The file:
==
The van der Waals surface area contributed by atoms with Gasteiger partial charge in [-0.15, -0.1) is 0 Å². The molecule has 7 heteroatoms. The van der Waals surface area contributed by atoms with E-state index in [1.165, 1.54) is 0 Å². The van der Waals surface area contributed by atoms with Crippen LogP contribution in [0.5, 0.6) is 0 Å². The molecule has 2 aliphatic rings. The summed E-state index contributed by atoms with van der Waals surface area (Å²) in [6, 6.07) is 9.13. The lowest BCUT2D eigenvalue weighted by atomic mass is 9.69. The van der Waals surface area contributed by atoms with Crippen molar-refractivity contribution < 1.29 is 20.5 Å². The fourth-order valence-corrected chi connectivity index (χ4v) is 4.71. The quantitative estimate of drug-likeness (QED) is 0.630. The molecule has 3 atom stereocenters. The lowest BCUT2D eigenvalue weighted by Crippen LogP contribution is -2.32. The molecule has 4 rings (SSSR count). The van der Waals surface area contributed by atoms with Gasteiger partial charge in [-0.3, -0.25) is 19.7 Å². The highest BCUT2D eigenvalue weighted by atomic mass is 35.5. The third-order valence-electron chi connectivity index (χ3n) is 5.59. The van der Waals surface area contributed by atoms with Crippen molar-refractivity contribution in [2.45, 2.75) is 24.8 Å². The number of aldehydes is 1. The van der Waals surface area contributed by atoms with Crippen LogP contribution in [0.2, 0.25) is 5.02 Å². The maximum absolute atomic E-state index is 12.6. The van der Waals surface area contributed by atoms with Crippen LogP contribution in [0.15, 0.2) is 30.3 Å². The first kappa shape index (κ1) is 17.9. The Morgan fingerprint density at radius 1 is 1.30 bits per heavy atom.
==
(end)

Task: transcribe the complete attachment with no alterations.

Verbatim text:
The van der Waals surface area contributed by atoms with Gasteiger partial charge in [-0.15, -0.1) is 0 Å². The molecule has 7 heteroatoms. The van der Waals surface area contributed by atoms with E-state index in [1.165, 1.54) is 0 Å². The van der Waals surface area contributed by atoms with Crippen LogP contribution in [0.5, 0.6) is 0 Å². The molecule has 2 aliphatic rings. The summed E-state index contributed by atoms with van der Waals surface area (Å²) in [6, 6.07) is 9.13. The lowest BCUT2D eigenvalue weighted by atomic mass is 9.69. The van der Waals surface area contributed by atoms with Crippen molar-refractivity contribution < 1.29 is 20.5 Å². The fourth-order valence-corrected chi connectivity index (χ4v) is 4.71. The quantitative estimate of drug-likeness (QED) is 0.630. The molecule has 3 atom stereocenters. The lowest BCUT2D eigenvalue weighted by Crippen LogP contribution is -2.32. The molecule has 4 rings (SSSR count). The van der Waals surface area contributed by atoms with Gasteiger partial charge in [-0.3, -0.25) is 19.7 Å². The highest BCUT2D eigenvalue weighted by atomic mass is 35.5. The third-order valence-electron chi connectivity index (χ3n) is 5.59. The van der Waals surface area contributed by atoms with Crippen molar-refractivity contribution in [2.45, 2.75) is 24.8 Å². The number of aldehydes is 1. The van der Waals surface area contributed by atoms with Crippen LogP contribution in [0.2, 0.25) is 5.02 Å². The maximum absolute atomic E-state index is 12.6. The van der Waals surface area contributed by atoms with Crippen LogP contribution in [0.15, 0.2) is 30.3 Å². The first kappa shape index (κ1) is 17.9. The Morgan fingerprint density at radius 1 is 1.30 bits per heavy atom.